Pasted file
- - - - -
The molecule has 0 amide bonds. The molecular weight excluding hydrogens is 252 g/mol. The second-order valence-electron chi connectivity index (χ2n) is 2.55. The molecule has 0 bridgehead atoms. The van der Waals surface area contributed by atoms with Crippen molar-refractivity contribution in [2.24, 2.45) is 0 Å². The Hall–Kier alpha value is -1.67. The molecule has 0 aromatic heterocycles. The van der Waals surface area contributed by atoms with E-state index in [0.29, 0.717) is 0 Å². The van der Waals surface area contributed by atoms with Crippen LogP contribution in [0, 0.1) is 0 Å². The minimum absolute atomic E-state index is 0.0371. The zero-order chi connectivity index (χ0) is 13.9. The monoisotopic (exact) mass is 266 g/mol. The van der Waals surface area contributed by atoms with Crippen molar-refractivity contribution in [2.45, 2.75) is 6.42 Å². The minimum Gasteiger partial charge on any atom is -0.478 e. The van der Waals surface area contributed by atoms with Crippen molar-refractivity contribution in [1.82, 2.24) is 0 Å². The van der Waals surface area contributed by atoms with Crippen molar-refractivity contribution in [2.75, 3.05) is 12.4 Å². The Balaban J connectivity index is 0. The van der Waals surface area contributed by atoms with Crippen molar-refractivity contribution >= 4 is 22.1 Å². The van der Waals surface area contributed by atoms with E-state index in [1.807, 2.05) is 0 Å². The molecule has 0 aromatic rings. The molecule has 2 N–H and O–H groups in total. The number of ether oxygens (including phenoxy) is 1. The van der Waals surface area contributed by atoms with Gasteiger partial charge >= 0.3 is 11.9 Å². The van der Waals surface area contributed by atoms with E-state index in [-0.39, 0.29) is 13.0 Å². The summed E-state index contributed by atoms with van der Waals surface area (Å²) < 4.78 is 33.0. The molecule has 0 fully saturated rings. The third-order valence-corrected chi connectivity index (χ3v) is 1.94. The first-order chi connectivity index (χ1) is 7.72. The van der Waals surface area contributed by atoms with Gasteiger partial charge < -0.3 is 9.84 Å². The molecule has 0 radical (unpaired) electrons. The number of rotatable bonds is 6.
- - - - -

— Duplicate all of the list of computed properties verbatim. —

The molecule has 0 amide bonds. The molecular weight excluding hydrogens is 252 g/mol. The second-order valence-electron chi connectivity index (χ2n) is 2.55. The molecule has 0 bridgehead atoms. The van der Waals surface area contributed by atoms with Crippen molar-refractivity contribution in [2.24, 2.45) is 0 Å². The Hall–Kier alpha value is -1.67. The molecule has 0 aromatic heterocycles. The van der Waals surface area contributed by atoms with E-state index in [0.29, 0.717) is 0 Å². The van der Waals surface area contributed by atoms with Crippen LogP contribution in [0, 0.1) is 0 Å². The minimum absolute atomic E-state index is 0.0371. The zero-order chi connectivity index (χ0) is 13.9. The monoisotopic (exact) mass is 266 g/mol. The van der Waals surface area contributed by atoms with Crippen molar-refractivity contribution in [2.45, 2.75) is 6.42 Å². The minimum Gasteiger partial charge on any atom is -0.478 e. The van der Waals surface area contributed by atoms with Crippen molar-refractivity contribution in [1.82, 2.24) is 0 Å². The van der Waals surface area contributed by atoms with Crippen molar-refractivity contribution in [2.75, 3.05) is 12.4 Å². The Balaban J connectivity index is 0. The van der Waals surface area contributed by atoms with Crippen molar-refractivity contribution >= 4 is 22.1 Å². The van der Waals surface area contributed by atoms with E-state index in [1.807, 2.05) is 0 Å². The molecule has 0 aromatic rings. The molecule has 2 N–H and O–H groups in total. The number of ether oxygens (including phenoxy) is 1. The van der Waals surface area contributed by atoms with Gasteiger partial charge >= 0.3 is 11.9 Å². The van der Waals surface area contributed by atoms with E-state index in [-0.39, 0.29) is 13.0 Å². The summed E-state index contributed by atoms with van der Waals surface area (Å²) < 4.78 is 33.0. The molecule has 0 fully saturated rings. The third-order valence-corrected chi connectivity index (χ3v) is 1.94. The first-order chi connectivity index (χ1) is 7.72. The van der Waals surface area contributed by atoms with Gasteiger partial charge < -0.3 is 9.84 Å². The molecule has 0 radical (unpaired) electrons. The number of rotatable bonds is 6.